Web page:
Publications by authors named "Jeff S Healey"

251 Publications

Detection of atrial fibrillation in asymptomatic at-risk individuals.

Int J Cardiol 2021 Apr 28. Epub 2021 Apr 28.

Bristol Myers Squibb, Montréal, Canada. Electronic address:

Background: Undiagnosed atrial fibrillation (AF) exposes unsuspecting patients to elevated stroke risks. The optimal algorithm for identifying patients who should be screened for AF remains undetermined. The objective of this study is to determine the AF burden in an asymptomatic, at-risk population. We also sought to investigate potential predictors of undiagnosed AF.

Methods: This registry is a prospective observational study assessing continuous ECG monitoring in screening for AF using a wearable single lead 7-day continuous monitoring device. Patients included were asymptomatic individuals, at risk for AF as determined by either 1) ≥65 years of age with ≥1 high risk factor or; 2) ≥75 years of age and ≥2 moderate risk factors. A multivariable logistic regression was used to explore the predictive value of certain patient characteristics in identifying patients susceptible to have undiagnosed AF.

Results: Among the 942 patients included, 25 patients (2.7%) had evidence of AF detected. Only 8 patients had AF duration ≥24 h. History of perioperative AF (OR: 3.25, 95%CI: 1.08-9.79, p = 0.036), age over 85 (OR: 4.71, 95%CI: 1.31-16.92, p = 0.017) and absence of cardiovascular disease (CVD) (OR: 0.27, 95%CI: 0.10-0.76, p = 0.013) were found to be predictive of undiagnosed AF.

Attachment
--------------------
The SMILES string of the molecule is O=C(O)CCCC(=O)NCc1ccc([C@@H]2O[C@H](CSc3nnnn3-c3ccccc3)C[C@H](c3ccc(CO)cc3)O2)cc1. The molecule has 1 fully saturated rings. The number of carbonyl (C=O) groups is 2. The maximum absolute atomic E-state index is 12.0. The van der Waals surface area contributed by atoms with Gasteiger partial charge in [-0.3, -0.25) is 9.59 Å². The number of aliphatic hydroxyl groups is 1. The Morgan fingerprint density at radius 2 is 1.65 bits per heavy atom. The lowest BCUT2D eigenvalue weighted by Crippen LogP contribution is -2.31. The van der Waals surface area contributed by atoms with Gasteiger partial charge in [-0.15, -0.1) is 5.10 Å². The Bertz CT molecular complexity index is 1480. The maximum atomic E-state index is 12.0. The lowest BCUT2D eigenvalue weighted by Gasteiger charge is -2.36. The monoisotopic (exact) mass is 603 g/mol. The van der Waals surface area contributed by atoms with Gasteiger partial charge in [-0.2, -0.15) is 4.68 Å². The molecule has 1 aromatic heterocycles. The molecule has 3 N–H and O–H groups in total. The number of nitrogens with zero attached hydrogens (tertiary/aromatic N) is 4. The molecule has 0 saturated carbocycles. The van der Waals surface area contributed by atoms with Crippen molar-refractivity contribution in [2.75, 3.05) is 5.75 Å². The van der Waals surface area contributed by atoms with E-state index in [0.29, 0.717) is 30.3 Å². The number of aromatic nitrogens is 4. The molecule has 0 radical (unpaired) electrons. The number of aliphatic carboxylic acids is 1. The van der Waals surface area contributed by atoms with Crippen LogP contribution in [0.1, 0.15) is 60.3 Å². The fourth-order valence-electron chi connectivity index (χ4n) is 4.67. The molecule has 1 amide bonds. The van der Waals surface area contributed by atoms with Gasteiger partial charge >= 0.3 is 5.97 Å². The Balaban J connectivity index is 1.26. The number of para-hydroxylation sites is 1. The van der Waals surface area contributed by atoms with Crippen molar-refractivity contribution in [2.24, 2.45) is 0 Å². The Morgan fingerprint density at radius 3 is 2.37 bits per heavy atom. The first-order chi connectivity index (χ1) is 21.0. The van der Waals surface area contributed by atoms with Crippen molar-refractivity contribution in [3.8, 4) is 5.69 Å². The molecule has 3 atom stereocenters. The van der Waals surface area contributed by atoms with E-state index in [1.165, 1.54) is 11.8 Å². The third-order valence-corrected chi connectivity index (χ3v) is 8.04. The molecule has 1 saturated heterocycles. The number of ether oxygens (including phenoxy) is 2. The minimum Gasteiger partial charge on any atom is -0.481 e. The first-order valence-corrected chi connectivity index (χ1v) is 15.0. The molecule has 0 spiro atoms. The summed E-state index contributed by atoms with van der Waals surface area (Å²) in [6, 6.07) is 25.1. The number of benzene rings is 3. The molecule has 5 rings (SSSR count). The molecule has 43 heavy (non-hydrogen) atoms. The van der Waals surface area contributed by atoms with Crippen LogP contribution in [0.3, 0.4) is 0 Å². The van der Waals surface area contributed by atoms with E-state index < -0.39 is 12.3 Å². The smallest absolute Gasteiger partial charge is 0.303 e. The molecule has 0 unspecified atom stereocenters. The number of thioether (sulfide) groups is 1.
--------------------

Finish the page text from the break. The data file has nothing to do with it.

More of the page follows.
Conclusion: This study demonstrates the feasibility of office-based AF screening in at-risk population. The low rate of AF detection suggests that the optimal algorithm for identifying asymptomatic patients who would benefit from continuous screening remains unclear. Advanced age, history of perioperative AF and absence of CVD are variables that could be explored further.
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http://dx.doi.org/10.1016/j.ijcard.2021.04.048DOI Listing
April 2021

Antidiabetic drugs for preventing atrial fibrillation: A new revolution?

Heart Rhythm 2021 Apr 8. Epub 2021 Apr 8.

McMaster University and Population Health Research Institute, Hamilton, Ontario, Canada. Electronic address:

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http://dx.doi.org/10.1016/j.hrthm.2021.03.046DOI Listing
April 2021

Outcomes and Safety of Fluoroless Catheter Ablation for Atrial Fibrillation.